To make sure of a good fix I decided to re-flow all of the connections even if they looked OK. Ideally it is probably best to remove the old solder using de-soldering wick and re-solder with new, to ensure there is no contamination. But I didn't have the wick or solder sucker on hand so just went ahead remelting the old solder and adding a bit of new where needed. I stuck the case top back on with tape temporarily, and after a few more test rides, went ahead and seal with a bead of silicone around the cut to seal against moisture. The bike ran fine.
The question is, why do these connections go bad? I really doubt that it's vibration, since the board and all electronics are embedded in potting compound and the module hangs from a soft rubber mount. So maybe there is some fault with the original soldering that leaves the connections vulnerable to breakdown from repeated heat cycling. Whatever the reason it's nice to know it's possible to repair these obsolete parts!
In addition to the GB500, this CDI problem aflicts similar era XL/XR, Transalp, and NX Hondas and possibly other models and makes.
They're not real quick to respond , they may need to translate. I sent two E-mails about a week apart before I got a response. You have to sound serious about purchasing or they seem to think you're just asking stupid questions.
Just got this on Thursday
Nice! Looks like the Japanese version decals and front fender?
Thanks yeah its a japanese import, was wondering how to check oil level on it and what grade of oil to use , ill be giving it an oil change soon.
When the bike is not running the oil level in the tank drops as it slowly drains back into the crankcase. So the book method of checking is to run the engine a bit, then let it idle for a couple of minutes and then check with the dipstick within a minute of two of shutting off. Be sure the bike is level when checking, not leaned over. I and others have found that the level in the tank varies at different times though. You might change oil and filter, then put two quarts back in and ride 5 miles, idle, turn off, then find the level reads too high. But if you go ahead and ride it and check another day, it will likely read lower. After many oil changes I have settled on just adding 2 quarts or a bit more (assuming filter change) and calling it good. Exact level is not critical.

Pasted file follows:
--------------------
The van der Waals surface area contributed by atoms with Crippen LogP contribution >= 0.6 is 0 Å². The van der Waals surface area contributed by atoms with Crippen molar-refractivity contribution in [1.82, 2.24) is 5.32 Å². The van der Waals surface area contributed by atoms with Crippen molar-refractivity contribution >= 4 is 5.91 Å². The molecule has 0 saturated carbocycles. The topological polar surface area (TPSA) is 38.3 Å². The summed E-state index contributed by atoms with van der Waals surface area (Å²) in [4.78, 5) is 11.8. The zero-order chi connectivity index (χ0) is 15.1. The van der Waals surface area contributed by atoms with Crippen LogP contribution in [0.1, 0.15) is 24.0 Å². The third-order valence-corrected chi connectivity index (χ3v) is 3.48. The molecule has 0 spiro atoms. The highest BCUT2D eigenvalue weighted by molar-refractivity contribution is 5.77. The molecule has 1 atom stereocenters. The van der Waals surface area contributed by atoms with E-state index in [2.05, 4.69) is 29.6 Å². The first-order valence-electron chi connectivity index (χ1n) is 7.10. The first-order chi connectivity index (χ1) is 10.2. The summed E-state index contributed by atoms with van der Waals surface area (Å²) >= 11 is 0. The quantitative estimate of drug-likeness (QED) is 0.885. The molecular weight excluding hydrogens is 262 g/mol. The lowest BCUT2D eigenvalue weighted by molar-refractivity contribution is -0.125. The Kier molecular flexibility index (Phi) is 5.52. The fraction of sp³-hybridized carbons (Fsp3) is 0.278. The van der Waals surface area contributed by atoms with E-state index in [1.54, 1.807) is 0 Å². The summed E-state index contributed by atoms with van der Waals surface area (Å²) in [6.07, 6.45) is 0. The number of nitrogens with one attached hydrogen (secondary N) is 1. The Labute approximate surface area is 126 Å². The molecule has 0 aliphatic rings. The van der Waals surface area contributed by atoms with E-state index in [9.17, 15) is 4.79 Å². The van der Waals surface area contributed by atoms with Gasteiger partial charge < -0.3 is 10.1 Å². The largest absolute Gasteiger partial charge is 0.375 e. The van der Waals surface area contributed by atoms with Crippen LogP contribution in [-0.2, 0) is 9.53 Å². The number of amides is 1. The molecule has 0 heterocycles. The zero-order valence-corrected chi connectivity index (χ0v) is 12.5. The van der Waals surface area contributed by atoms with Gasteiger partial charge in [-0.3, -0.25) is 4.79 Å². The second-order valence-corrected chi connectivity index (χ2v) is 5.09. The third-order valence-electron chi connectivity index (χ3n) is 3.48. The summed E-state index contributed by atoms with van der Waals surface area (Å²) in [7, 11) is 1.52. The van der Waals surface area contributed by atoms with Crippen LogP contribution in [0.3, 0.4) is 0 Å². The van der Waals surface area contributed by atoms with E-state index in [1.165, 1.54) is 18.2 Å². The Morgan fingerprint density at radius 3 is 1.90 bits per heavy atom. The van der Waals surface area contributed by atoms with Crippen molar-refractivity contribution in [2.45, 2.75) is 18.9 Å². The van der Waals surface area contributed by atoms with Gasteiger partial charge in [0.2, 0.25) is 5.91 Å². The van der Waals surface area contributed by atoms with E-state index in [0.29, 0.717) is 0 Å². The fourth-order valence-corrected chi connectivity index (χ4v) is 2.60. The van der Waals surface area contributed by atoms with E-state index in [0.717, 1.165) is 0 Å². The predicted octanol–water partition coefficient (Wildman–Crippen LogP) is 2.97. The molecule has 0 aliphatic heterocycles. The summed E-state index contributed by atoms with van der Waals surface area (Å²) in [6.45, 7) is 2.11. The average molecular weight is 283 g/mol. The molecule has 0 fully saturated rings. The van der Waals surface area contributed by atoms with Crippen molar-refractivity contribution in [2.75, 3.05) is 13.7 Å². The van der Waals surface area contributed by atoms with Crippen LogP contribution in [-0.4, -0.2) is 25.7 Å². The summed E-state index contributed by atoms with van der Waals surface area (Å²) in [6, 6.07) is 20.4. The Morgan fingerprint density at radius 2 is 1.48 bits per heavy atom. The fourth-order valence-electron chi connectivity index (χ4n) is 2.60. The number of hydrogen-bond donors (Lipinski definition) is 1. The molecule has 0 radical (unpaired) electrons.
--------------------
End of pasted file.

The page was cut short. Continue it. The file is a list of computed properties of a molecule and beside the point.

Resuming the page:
I'm in the habit of leaning the bike over to one side and then the other a few times while draining. You'll find more of the old oil will drain out that way.
Thanks, thats how I thought it was done, mine has a bit too much oil in it then, its almost to the top of the dipstick
So is it a 400 or 500?
Yeah, way too high if that's the reading after running and idling. Oil will get carried into the separator tank and air box if too full. Both those have drain hoses down on the left side. You need to uncap the drain hoses once in a while to drain excess oil out.
Have fun with your bike!
Thanks Bill, I'll have to drain out a bit before I go back out on it, what oil should I use when changing it? It's a 500
Well, I hesitate to start a "what kind of oil" discussion, since they are notorious for going on forever! Everyone has their favorite oil and theory. But here's the Honda service manual recommendation: